What do you think of the food and drink in your new country? What are your particular likes or dislikes?
I do quite a lot of food tourism and my partner and I have a podcast based around cooking. In it we reproduce the best and worst food of our, and our guests’, grandparents. So we have a big interest in Belgian cookery too.
I actually love the food in Belgium. This includes the more traditional things such as mussels and frites, vol au vont and anything with Witloof, which have become obsessed with.
Also, I will never get bored of Belgian beer. I actually told a friend in the UK that what he is drinking in Britain is not beer and I cannot carry on with that lie. It did not go down well.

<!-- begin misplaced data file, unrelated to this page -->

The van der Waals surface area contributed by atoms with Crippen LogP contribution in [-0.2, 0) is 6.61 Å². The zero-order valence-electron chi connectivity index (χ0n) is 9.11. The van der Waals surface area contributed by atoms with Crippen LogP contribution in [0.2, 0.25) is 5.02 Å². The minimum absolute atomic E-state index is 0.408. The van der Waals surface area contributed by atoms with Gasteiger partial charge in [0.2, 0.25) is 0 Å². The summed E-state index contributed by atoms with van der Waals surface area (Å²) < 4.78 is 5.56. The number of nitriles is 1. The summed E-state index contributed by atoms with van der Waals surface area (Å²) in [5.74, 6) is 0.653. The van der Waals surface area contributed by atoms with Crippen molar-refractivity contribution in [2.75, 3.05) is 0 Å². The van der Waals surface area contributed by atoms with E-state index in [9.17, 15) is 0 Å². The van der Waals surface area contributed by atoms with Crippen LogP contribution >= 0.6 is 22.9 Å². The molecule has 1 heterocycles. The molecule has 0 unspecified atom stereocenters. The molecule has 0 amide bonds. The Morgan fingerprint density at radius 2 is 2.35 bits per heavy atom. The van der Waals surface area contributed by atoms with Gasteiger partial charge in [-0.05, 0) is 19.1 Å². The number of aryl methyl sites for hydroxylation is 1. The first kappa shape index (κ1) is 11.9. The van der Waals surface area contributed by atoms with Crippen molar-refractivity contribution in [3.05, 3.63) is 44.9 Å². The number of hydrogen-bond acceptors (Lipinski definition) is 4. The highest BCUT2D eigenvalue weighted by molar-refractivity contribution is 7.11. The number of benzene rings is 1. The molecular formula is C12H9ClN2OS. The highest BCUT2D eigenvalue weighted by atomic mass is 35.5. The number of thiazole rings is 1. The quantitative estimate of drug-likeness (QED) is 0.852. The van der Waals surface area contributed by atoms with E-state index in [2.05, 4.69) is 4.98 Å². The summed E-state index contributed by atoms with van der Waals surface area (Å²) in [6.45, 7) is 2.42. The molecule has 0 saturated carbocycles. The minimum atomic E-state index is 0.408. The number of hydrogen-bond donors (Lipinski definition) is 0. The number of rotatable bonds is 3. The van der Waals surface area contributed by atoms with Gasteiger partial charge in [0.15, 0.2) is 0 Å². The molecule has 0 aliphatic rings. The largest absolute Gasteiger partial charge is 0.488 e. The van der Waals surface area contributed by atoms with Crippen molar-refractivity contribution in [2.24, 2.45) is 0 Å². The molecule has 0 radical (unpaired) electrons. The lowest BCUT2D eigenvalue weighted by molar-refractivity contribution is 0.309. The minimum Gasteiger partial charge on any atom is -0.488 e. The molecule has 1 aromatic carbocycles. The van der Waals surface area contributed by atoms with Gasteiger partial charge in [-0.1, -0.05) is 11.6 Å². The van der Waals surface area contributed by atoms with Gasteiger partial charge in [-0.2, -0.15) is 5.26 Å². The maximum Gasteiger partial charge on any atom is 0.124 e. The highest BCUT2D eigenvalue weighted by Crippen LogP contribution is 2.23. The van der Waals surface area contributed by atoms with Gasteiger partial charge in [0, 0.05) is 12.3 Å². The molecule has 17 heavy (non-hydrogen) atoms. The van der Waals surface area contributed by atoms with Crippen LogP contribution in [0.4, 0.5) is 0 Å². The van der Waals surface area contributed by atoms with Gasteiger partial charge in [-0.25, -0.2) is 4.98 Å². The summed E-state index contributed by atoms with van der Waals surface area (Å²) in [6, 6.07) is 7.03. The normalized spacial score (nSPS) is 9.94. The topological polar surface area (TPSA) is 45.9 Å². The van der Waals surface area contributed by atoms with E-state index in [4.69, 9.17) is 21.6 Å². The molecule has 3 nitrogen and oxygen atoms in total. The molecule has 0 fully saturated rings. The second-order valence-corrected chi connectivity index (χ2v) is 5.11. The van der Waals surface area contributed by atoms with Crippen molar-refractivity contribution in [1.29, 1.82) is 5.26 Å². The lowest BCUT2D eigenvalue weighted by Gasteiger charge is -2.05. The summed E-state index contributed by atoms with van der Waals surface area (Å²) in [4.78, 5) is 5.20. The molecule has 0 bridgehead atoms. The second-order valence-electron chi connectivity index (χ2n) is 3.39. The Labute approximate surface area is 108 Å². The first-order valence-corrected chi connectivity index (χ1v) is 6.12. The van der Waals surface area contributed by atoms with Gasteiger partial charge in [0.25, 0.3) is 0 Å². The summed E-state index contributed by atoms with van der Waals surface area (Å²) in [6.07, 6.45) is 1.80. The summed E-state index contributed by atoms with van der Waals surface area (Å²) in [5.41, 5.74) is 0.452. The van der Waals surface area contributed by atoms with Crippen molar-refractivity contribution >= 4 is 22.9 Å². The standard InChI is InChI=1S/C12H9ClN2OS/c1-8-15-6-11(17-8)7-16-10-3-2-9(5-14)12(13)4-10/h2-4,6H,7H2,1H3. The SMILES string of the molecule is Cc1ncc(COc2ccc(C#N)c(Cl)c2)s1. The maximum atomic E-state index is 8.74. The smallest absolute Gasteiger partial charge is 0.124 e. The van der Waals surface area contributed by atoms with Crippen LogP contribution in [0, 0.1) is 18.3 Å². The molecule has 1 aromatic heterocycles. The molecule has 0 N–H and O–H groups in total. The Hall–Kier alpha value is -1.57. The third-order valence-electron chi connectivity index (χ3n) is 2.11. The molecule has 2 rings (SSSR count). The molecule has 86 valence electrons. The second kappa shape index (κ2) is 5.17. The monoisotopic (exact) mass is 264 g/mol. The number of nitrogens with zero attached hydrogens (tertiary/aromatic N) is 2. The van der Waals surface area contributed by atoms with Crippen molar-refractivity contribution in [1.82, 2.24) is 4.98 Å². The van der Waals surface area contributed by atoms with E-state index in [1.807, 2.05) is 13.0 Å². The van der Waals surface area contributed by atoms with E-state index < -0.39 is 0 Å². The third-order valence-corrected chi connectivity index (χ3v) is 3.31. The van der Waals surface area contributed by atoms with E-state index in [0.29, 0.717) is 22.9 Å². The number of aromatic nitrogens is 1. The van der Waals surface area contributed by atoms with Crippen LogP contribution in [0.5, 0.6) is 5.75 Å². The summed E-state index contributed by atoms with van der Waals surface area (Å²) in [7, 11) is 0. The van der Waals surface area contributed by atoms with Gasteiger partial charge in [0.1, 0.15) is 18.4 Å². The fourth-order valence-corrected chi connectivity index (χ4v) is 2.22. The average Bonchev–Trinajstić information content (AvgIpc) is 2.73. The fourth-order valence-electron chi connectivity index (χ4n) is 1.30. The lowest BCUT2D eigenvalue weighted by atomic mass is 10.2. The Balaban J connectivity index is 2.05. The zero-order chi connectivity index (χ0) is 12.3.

What advice would you give to anyone following in your footsteps? What are your plans for the future?
First thing on the list is that I plan to finish my PhD! Following that I want to stay in Belgium, as this is where my partner is. I don’t want to move away from him, or change countries again. I want to settle and find a job here so that we can settle down and make our life together.
In terms of advice, what I would suggest is being pro-active. Speaking as someone who is quite an introvert myself, it can be tempting to let the shyness take control. This may feel better in the moment, but you lose so many opportunities to meet friends and build a support network. As a migrant, this is something really important that you don’t have and you really don’t know when a moment of crisis will appear and you will need it. So my advice is take every opportunity to meet people, even if you don’t feel like it, you never know who you will meet or how it could change your life. ☺